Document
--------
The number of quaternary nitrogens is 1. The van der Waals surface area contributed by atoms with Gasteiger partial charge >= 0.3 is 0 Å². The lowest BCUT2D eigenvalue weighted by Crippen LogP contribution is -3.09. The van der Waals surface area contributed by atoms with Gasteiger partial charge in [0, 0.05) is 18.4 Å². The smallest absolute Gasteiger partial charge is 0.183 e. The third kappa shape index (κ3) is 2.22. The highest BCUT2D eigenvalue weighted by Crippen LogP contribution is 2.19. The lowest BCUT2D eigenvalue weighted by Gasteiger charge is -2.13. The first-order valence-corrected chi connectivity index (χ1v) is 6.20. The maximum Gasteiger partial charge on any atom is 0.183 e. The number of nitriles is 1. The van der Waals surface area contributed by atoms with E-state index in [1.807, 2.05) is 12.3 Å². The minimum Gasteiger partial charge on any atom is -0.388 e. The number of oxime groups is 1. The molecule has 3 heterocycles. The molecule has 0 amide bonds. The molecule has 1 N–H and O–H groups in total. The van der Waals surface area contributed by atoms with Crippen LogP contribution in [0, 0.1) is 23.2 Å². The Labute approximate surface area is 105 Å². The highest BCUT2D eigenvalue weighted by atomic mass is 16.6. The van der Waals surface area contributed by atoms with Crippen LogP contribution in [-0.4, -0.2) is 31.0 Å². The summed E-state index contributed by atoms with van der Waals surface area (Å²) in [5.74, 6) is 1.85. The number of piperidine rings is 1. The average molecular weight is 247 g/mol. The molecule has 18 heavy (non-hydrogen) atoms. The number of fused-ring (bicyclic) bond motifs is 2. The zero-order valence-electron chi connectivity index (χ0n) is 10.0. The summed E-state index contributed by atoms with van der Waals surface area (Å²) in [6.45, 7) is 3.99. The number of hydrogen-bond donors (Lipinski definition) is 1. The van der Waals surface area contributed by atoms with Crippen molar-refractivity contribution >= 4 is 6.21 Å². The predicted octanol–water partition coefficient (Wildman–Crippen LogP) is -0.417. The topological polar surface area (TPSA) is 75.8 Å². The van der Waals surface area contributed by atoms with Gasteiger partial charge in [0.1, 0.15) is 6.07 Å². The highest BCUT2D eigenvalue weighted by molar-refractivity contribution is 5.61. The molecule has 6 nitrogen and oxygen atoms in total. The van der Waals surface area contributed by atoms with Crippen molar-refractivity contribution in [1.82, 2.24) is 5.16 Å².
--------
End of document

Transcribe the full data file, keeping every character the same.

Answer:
The number of quaternary nitrogens is 1. The van der Waals surface area contributed by atoms with Gasteiger partial charge >= 0.3 is 0 Å². The lowest BCUT2D eigenvalue weighted by Crippen LogP contribution is -3.09. The van der Waals surface area contributed by atoms with Gasteiger partial charge in [0, 0.05) is 18.4 Å². The smallest absolute Gasteiger partial charge is 0.183 e. The third kappa shape index (κ3) is 2.22. The highest BCUT2D eigenvalue weighted by Crippen LogP contribution is 2.19. The lowest BCUT2D eigenvalue weighted by Gasteiger charge is -2.13. The first-order valence-corrected chi connectivity index (χ1v) is 6.20. The maximum Gasteiger partial charge on any atom is 0.183 e. The number of nitriles is 1. The van der Waals surface area contributed by atoms with E-state index in [1.807, 2.05) is 12.3 Å². The minimum Gasteiger partial charge on any atom is -0.388 e. The number of oxime groups is 1. The molecule has 3 heterocycles. The molecule has 0 amide bonds. The molecule has 1 N–H and O–H groups in total. The van der Waals surface area contributed by atoms with Crippen LogP contribution in [0, 0.1) is 23.2 Å². The Labute approximate surface area is 105 Å². The highest BCUT2D eigenvalue weighted by atomic mass is 16.6. The van der Waals surface area contributed by atoms with Crippen LogP contribution in [-0.4, -0.2) is 31.0 Å². The summed E-state index contributed by atoms with van der Waals surface area (Å²) in [5.74, 6) is 1.85. The number of piperidine rings is 1. The average molecular weight is 247 g/mol. The molecule has 18 heavy (non-hydrogen) atoms. The number of fused-ring (bicyclic) bond motifs is 2. The zero-order valence-electron chi connectivity index (χ0n) is 10.0. The summed E-state index contributed by atoms with van der Waals surface area (Å²) in [6.45, 7) is 3.99. The number of hydrogen-bond donors (Lipinski definition) is 1. The van der Waals surface area contributed by atoms with Crippen molar-refractivity contribution >= 4 is 6.21 Å². The predicted octanol–water partition coefficient (Wildman–Crippen LogP) is -0.417. The topological polar surface area (TPSA) is 75.8 Å². The van der Waals surface area contributed by atoms with Gasteiger partial charge in [0.1, 0.15) is 6.07 Å². The highest BCUT2D eigenvalue weighted by molar-refractivity contribution is 5.61. The molecule has 6 nitrogen and oxygen atoms in total. The van der Waals surface area contributed by atoms with Crippen molar-refractivity contribution in [1.82, 2.24) is 5.16 Å².